Our long-term goal is to advance knowledge of the neural mechanisms of chronic pain in SCD and develop an effective pharmacologic treatment. Pain is not only a life-long companion but also a predictor of mortality rate for the 100,000 Americans living with sickle cell disease (SCD), people mainly of African or Latin descent. Though it is now appreciated that SC pain is characterized by chronic pain with episodes of acute pain, the neurobiology of chronic pain is poorly studied, not well characterized, and is refractory to currently available therapies. A potentially fruitful line of investigation to advanc understanding of pain in SCD is the role of cellular signaling mechanisms mediated by serine/threonine protein kinases. Several isoforms of the protein kinase C (PKC) have been implicated in certain chronic pain conditions. We recently reported that PKC? is a critical cellulr regulator sensitizing nociceptors in chemotherapy-induced peripheral neuropathy.12 The latter was inhibited by treatments with PKC? inhibitors or PKC?-siRNA and was absent in PKC?-null mice. In a mouse sickle cell transgenic model (TOW mice), PKC? was found to be significantly activated in the spinal regions relevant for pain and its activity (activation or inhibition) correated with the pain behaviors in TOW mice, thought its exact role remains to be defined. In this proposal, we hypothesize that spinal PKC? is a neuronal mechanism promoting and maintaining the manifestation of chronic pain in SCD. Our strategy is to systematically examine the expression and activity of PKC? in TOW mice using real-time qPCR, cellular trafficking/translocation, immunohistochemistry, immunoblotting and enzymatic kinetics methods, and correlate changes in PKC? expression and activity with the on-set and development of chronic pain (Aim 1). To directly test the hypothesis that spinal PKC? is a molecular mechanism that maintains (Aim 2) and promote (Aim 3) the manifestation of chronic pain in SCD, we will conduct pharmacologic studies by employing complementary approaches to inhibit PKC? (isoform-specific peptide inhibitors, siRNA knockdown, hematopoietic stem cell transplantation, and mouse gene-deletion). Throughout the study, age/sex matched non-sickle wildtype littermate mice will be used as controls. Although the current proposal is mechanistically driven, it may ultimately lead to pharmacological interventions that target the PKC?-pathway for pain in SCD. Having recently moved another kinase inhibitor from bench to a Phase I study in the previous funding cycle, our team is uniquely suited for the (current) mechanistic study and (future) translational work that can ultimately benefit patients with SCD.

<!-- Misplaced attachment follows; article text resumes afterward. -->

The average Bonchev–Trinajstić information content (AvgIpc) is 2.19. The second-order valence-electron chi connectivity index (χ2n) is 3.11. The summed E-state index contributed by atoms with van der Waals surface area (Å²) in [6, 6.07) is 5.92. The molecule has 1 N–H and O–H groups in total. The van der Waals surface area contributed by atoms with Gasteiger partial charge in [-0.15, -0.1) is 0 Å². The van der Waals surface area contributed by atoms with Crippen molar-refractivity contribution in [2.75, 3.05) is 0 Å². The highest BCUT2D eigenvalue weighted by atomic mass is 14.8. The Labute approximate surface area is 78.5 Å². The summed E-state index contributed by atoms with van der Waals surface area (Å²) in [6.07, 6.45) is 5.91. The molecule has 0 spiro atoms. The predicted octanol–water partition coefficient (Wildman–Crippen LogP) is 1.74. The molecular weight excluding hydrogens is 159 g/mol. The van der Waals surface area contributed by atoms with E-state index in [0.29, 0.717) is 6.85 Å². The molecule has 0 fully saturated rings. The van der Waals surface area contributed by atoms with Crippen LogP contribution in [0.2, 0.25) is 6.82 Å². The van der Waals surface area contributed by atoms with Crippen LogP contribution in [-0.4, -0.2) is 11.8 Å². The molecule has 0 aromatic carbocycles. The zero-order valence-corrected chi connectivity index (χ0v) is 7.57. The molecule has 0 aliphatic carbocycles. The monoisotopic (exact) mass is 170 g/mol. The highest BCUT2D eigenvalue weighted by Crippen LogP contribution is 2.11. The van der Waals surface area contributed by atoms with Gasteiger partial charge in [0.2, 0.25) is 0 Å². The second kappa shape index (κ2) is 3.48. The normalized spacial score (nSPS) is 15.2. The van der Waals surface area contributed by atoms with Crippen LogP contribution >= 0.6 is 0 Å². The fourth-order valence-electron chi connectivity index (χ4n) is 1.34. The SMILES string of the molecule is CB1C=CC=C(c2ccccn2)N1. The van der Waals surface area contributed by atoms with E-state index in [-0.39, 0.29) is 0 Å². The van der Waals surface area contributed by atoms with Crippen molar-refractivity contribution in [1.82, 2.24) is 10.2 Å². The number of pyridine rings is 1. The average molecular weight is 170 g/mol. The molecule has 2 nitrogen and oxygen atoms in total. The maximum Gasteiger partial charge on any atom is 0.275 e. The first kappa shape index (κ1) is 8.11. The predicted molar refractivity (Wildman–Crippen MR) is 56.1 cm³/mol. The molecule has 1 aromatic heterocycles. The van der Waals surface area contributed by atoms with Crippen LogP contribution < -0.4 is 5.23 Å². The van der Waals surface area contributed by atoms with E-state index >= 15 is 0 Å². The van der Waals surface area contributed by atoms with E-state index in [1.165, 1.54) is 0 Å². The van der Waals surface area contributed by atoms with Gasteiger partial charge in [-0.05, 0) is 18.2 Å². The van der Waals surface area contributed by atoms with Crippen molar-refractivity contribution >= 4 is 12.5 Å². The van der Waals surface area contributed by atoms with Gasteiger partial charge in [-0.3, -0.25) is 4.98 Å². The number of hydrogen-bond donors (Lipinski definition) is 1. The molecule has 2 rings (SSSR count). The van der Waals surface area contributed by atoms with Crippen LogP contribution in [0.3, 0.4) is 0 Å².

Public Health Relevance

Pain and sickle cell disease are so intimately intertwined, that African tribal words for the disease, spoken centuries before Herrick described sickle cell disease (SCD) in the western literature, are onomatopoeic for pain. In spite of it being almost one hundred years since Herrick's paper, the neurobiology of chronic pain in SCD is poorly understood. This study will apply a transgenic SCD mouse model for the study of mechanism and pharmacological treatment based on a protein kinase mechanism. Our long-term goal is to advance knowledge of the neural mechanisms of chronic pain in SCD and develop an effective pharmacologic treatment.

National Institute of Health (NIH)
National Heart, Lung, and Blood Institute (NHLBI)
Research Project (R01)
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Special Emphasis Panel (ZRG1)
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Luksenburg, Harvey
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University of Illinois at Chicago
Schools of Pharmacy
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